This chapter is about the presence or absence of a copula in clauses with predicative noun phrases with class-inclusion function (based on Stassen 2005d). Thus we study how a situation like ‘Mary is a singer.’ is expressed in the APiCS languages. In class-inclusion constructions, the predicative noun phrase (‘a singer’) is indefinite and non-referential. We disregard predicative noun phrases with identification function as in ‘My sister is the woman next to the singer.’, where the predicative noun phrase is definite and referential. Moreover, we restrict our comparison to stative situations, i.e. we leave aside situations like ‘Mary became a singer.’.
A copula is defined as any overt element that occurs in such clauses apart from the subject and the predicative noun phrase and that does not normally occur in verbal clauses. The copula need not be a verb. Thus, resumptive pronouns, as in Hebrew David hu student. [David he student] ‘David is a student.’, are also considered as copulas. However, the Seychelles Creole predicate marker i, as in David i letidyan. [David pm student] ‘David is a student.’, is not a copula because it also occurs in verbal clauses (David i vini ‘David comes’). Discourse or focus markers can also function as copulas in the definition proposed here (see ex. 5 from Belizean Creole). In Belizean Creole, the particle da, which Escure (2013) analyzes as a focus particle, is still classified as a copula within the APiCS comparison. Thus our definition of copula as a cross-linguistic comparative concept does not have to coincide with language-particular definitions of copula (compare also our definition of adjective as a cross-linguistic comparative concept contrasting with language-specific definitions in Chapter 3, Order of adjective and noun).
For this chapter, only present-tense clauses are taken into account, because where copula use is variable, it most often depends on tense: In the present tense, no copula is used, while in other tenses, a copula must be used (e.g. in Russian and Arabic).
In this feature we distinguish three values:
33 APiCS languages have an invariant copula, i.e. the copula always occurs (value 1).
In Guyanais the copula sa is used if no TAM markers are present, which means that it is obligatory in the present tense:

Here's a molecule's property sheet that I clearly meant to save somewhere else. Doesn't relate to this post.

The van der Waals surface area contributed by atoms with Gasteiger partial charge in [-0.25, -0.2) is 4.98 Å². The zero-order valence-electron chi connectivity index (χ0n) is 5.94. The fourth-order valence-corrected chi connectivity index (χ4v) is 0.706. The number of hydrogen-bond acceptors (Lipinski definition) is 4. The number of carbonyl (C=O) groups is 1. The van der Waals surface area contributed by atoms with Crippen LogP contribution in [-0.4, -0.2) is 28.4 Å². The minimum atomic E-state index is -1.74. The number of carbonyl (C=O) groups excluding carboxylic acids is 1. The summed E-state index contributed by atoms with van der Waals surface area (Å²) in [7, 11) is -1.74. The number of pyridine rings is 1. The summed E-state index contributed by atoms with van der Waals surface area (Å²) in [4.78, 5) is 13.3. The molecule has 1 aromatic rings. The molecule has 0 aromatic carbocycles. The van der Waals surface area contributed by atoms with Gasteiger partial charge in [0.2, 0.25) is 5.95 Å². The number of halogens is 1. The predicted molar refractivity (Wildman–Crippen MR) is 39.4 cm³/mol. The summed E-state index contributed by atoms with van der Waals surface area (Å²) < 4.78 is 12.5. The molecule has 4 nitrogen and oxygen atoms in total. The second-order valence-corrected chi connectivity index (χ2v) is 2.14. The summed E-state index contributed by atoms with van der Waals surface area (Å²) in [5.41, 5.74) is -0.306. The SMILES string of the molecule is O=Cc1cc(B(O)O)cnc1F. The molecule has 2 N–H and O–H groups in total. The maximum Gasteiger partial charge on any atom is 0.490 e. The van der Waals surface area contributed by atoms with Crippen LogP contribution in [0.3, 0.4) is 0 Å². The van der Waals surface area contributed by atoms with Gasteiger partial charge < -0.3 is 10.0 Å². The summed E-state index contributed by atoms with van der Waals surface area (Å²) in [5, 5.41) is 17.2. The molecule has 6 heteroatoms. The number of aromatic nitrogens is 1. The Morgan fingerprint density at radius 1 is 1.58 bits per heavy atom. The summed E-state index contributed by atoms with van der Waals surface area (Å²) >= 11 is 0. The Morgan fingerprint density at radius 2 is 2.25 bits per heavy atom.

In Belizean Creole, predicative noun phrases have to occur with the copula da (see 5a), which also functions as a focus particle or topicalizer (see 5b):
In 22 APiCS languages, a copula is never used (value 2). The following APiCS languages show this value, for example:
Since we disregard tense forms other than the present tense, languages which show copulas in non-present tenses (like Russian and Arabic) also fall into this type. This is the case in Zamboanga Chabacano, where in present contexts there is no copula with predicative noun phrases (see ex. 8a), whereas in past contexts a copula (estaba, see ex. 8b) is required:
Finally, in 21 APiCS languages the use of a copula is variable: It occurs under certain conditions (other than tense, as pointed out earlier), but not under others (value 3). Examples of languages which show optional copulas not conditioned by grammatical factors, i.e. in free variation, are Bahamian Creole and Singlish:
Other languages with a variable copula have grammatical conditioning factors for the presence or absence of a copula with predicative noun phrases. One prominent condition is negation. For example, in Vincentian Creole, affirmative sentences (cf. 10a) show a copula, whereas negated sentences (cf. 10b) lack a copula (a being the copula and not the indefinite article).
Another condition for the occurrence of a copula is main clause vs. (specific) subordinate clauses. In Principense the copula sa is excluded from most contexts, main clauses included (see 11a). But in certain subordinate clauses, e.g. in relative clauses and some complement clauses, the presence of the copula is obligatory (see 11b).
All three values are quite evenly distributed over the APiCS languages. There seem to be some geographical patterns. Copula languages (languages showing value 1 or value 3) are concentrated in the Americas, the Atlantic region, in Africa, and in northern India. Languages in which a copula cannot occur are mainly found in the Indian Ocean, South Asia, Southeast Asia, Australia and the Pacific. Interestingly, the two French-based languages, Martinican and Guadeloupean Creole (see ex. 7), are the only creoles in the Caribbean which have no copula.
If one compares the APiCS data with the corresponding WALS data, one finds first that the West African substrates of the Atlantic creoles have obligatory copulas, so that it is not surprising that the Atlantic creoles have them too. More interesting languages are those where the substrate languages diverge from the European lexifier, and where the contact languages follow the substrates in allowing zero-copulas, as is the case in Sri Lanka Portuguese, Tok Pisin, and Kriol.
One often cited claim in the literature is that pidgins as very simplified languages do not show any copula in such constructions (Ferguson 1971: 141ff). And this is indeed the case for some of the APiCS languages: Eskimo Pidgin, Pidgin Chinese Russian, Fanakalo (see ex. 6) and Pidgin Hawaiian. But there are also pidgins with a copula: Yimas-Arafundi Pidgin, Pidgin Hindustani and Chinese Pidgin English, the latter showing optional copulas (see also Baker 1995: 8 on the role of the copula in pidgins and creoles). As for Yimas-Arafundi Pidgin, at least Yimas, one of the contributing languages, also shows a copula construction.